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May, 2009:

Alai on Tibetan language

By Kyabchen Dedrol (See the original article in Tibetan)

Alai, a writer of some repute in the PRC, grew up in an environment strongly influenced by Chinese culture, and the reason why his writings have attracted quite a high degree of interest is his choice of topic which he describes u982p112t3d184801f48dt2005051816200111with affected naïveté as primarily relating “the transformation of Tibetan society”, and so “tearing away the mask of secrecy” for the ordinary reader unacquainted with Tibet. In his case, in order to make a living out of writing, he depends upon two firm footholds: one is his theatrical “Tibet”, and the other is his fan following of Chinese readers. Without either of these, Alai’s writings would not be marketable, as everyone knows. (more…)

New Discovery of Tibetan Muslims

By Lhamkog (See the orginal article in Tibetan)

Whilst the spread of Islam in other countries and among other ethnic groups has been strong, there has been no development of Islam amongst Tibetans. Were there any official restrictions on the spread of Islam in Tibet? This has been one of my longstanding doubts. The following is from a recent conversation between a friend of mine and his Muslim prison mate.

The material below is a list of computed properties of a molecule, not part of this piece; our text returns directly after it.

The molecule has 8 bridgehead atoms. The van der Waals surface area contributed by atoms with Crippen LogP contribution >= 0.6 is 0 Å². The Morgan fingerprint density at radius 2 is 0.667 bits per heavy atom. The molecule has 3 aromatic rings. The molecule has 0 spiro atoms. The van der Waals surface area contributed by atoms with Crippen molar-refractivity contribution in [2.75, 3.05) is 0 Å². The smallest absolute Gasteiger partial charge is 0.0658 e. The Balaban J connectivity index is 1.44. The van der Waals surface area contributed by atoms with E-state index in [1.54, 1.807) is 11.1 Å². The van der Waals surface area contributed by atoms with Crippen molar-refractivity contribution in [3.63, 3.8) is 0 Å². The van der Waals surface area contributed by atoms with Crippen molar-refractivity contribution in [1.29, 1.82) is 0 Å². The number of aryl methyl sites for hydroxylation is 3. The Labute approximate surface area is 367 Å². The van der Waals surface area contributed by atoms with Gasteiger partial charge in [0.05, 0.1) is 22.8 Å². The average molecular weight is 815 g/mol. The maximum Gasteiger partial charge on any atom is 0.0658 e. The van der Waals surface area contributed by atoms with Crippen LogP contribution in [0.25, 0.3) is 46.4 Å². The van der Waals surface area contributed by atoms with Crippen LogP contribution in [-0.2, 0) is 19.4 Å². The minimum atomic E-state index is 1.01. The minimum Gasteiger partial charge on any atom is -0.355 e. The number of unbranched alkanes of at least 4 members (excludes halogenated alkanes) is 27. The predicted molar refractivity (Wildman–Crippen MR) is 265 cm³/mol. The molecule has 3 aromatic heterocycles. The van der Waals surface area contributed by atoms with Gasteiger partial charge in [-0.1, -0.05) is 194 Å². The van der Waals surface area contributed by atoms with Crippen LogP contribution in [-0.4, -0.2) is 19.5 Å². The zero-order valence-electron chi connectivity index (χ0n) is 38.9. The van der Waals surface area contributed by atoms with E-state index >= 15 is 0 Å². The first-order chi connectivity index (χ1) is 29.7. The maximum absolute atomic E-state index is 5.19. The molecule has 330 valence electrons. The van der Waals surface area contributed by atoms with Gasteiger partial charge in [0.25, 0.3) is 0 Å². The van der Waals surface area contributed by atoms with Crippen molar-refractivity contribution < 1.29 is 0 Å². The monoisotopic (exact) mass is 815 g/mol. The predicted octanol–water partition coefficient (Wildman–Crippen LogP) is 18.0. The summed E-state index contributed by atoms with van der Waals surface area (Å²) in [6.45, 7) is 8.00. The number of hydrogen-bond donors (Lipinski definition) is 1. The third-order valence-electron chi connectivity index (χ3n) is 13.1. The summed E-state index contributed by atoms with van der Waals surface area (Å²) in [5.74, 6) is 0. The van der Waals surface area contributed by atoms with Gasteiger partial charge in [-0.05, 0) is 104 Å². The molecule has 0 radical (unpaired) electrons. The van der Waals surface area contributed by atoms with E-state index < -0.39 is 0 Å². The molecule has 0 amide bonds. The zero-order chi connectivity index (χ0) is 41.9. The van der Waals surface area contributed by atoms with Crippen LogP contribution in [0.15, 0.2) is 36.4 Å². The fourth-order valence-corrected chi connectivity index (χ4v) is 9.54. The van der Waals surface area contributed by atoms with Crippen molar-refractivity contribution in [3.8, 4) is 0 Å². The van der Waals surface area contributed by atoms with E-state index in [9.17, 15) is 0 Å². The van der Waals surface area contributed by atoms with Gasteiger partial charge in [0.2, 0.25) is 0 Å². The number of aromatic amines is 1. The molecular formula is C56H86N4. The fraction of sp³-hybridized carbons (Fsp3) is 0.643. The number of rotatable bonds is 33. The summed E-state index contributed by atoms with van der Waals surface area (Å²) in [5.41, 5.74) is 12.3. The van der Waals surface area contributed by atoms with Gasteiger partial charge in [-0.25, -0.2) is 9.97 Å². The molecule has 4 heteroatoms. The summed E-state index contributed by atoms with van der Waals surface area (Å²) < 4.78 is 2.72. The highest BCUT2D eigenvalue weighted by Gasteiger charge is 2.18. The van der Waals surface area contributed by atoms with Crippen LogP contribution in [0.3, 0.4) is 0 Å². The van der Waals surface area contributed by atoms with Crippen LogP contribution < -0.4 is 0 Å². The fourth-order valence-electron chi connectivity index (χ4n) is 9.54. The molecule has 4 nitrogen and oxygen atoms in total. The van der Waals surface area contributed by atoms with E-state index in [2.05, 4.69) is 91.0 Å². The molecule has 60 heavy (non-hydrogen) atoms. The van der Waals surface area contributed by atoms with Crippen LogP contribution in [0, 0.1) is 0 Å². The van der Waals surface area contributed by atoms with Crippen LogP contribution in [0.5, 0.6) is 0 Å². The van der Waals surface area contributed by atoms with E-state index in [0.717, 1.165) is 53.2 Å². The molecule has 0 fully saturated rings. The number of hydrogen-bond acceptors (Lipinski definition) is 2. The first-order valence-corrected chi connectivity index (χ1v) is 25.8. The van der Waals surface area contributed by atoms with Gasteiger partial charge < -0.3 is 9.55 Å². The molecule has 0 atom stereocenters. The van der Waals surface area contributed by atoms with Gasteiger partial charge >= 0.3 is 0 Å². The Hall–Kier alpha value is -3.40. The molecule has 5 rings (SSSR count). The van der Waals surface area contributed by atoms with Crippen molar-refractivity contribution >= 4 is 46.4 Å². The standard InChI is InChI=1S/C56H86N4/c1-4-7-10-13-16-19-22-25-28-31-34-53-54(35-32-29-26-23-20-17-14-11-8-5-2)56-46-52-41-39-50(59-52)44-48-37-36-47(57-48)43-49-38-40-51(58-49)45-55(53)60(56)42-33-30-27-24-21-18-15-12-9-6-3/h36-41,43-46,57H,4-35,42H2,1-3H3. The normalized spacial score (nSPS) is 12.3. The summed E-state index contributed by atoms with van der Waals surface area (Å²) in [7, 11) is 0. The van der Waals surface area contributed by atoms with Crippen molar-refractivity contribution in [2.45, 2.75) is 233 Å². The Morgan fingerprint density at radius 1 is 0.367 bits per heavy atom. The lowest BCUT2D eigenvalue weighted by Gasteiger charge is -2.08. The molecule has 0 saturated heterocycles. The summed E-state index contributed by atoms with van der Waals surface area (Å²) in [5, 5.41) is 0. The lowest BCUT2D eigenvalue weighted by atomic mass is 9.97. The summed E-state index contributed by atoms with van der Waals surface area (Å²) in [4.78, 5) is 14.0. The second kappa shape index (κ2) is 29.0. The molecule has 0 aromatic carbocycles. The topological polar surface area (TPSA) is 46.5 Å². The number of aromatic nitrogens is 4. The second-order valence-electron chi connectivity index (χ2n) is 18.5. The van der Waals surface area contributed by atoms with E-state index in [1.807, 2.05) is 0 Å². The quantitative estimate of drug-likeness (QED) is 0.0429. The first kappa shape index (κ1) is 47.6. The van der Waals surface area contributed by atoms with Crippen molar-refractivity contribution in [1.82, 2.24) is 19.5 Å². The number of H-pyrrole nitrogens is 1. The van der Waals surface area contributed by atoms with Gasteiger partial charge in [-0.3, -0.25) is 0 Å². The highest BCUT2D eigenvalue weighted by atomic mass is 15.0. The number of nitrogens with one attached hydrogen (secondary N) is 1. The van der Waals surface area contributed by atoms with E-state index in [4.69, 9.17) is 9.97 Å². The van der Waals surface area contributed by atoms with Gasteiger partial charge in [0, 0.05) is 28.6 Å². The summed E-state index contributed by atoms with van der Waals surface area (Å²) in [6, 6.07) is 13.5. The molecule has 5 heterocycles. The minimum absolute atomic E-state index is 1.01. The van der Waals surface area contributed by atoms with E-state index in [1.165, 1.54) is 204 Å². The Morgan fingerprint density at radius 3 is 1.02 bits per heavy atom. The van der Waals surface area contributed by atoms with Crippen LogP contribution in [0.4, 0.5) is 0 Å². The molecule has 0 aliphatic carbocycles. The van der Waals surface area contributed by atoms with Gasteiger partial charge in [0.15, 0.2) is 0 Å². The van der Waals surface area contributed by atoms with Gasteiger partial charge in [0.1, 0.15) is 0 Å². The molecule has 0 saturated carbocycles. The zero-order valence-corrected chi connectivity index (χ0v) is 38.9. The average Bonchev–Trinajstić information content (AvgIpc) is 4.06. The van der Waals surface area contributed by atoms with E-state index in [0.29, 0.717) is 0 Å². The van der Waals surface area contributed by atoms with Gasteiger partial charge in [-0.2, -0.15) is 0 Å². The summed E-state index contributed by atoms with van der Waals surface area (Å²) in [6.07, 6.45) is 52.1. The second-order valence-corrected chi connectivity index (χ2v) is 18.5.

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A group of young Tibetan Muslim migrants in Kalimpong, India. 1965

(See more photos, click here)

My friend told me that not only did his Muslim prison mate claim his ancestors were Tibetan, he also claimed that he was a Tibetan Muslim and showed respect to Tibetans and regarded Tibetan monks with high esteem. Furthermore it is said that when the Muslim was happy he would sing some Tibetan Lu (Amdo folk songs) and Lashey (Amdo love songs) that many urban Tibetan youths have never heard of in order to console himself. Another amusing remark was that the Muslim looked down on Chinese speaking Muslims by calling them Gyahui (Chinese Muslim). (more…)

Why do we Blog?

By Rigyam (See the original article in Tibetan)

As Blogging is relatively new to us, we are just about becoming aware of its importance in our society. According to outsiders, people publish blogs to further the objective of their professions. If this is the case, then many bloggers in Tibet have no such objectives. I have no any purpose in publishing posts on my blog, too.

Blogging is really curious as many people can read immediately what is posted. With a computer (I choose to use the word “computer” as the exile Tibetans are used to it) and internet access, one can publish articles in accordance with one’s own wishes without the need for approval by a magazine editor; nor the hassle of having one’s specially chosen of words with specific meanings deleted by others indiscriminately. (more…)